Asthma: Managing Winter Triggers

It’s that time of year again, the cold weather outside keeps us indoors more. Cold, dry air outside may cause airways to constrict or tighten, making breathing more difficult for asthmatics. Indoor triggers such as dust, smoke, and pet dander can also worsen asthma symptoms. With triggers outside and indoors, it is more important than ever to keep your child’s asthma under control and to have a written Asthma Action Plan. If you do not have a written asthma action plan, please discuss this with your child’s doctor as soon as possible.

Winter is the season for colds and influenza. Viral infections and cold air can trigger asthma attacks. To manage asthma triggers during the winter months, make sure that your child wears a scarf around their mouth and breathe through their nose as much as possible when outdoors. Nose breathing warms and humidifies the air going to the lungs and decreases the chance for cold, dry air to trigger an asthma attack.

Your child should not be exposed to others that have a cold or flu like symptoms. To reduce the spread of disease, teach your child to keep their hands away from their eyes, nose and mouth. Also encourage them to wash their hands after blowing their nose, coughing, sneezing and before preparing food and eating.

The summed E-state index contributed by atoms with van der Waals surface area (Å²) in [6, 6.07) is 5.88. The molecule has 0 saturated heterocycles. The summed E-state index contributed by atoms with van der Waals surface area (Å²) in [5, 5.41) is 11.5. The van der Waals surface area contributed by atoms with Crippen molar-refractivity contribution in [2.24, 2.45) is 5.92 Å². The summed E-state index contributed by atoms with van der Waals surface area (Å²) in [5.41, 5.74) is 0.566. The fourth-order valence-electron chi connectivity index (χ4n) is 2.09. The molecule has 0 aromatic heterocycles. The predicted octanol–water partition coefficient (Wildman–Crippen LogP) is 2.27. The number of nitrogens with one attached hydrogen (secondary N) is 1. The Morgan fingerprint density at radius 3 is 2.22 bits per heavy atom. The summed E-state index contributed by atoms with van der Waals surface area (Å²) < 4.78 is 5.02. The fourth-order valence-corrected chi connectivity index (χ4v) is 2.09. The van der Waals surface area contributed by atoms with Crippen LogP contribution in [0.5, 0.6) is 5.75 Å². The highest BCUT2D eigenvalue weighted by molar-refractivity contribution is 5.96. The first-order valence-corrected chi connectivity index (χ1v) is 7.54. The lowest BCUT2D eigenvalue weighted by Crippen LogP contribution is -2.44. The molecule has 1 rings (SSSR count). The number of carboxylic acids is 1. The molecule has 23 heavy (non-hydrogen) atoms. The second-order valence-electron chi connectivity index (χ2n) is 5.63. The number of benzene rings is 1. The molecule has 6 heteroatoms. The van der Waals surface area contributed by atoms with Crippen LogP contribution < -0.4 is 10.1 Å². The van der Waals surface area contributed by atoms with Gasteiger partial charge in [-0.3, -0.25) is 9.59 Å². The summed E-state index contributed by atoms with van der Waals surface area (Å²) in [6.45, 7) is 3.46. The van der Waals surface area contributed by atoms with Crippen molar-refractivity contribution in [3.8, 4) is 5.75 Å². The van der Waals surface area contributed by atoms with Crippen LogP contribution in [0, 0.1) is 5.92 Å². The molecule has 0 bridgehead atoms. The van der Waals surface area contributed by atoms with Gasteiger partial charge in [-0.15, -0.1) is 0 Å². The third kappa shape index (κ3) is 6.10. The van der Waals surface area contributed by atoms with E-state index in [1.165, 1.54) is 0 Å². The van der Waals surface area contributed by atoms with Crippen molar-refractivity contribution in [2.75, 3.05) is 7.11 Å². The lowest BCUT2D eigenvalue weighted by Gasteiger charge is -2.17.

Ensure that your child is not exposed to smoke from tobacco, fireplaces, and wood stoves as they can trigger an asthma attack.

Ask your pediatrician about the influenza vaccine, and make sure your child takes their asthma medications as prescribed by their physician. It is especially important that you communicate with your child’s physician if they have asthma symptoms that are persistent or severe.


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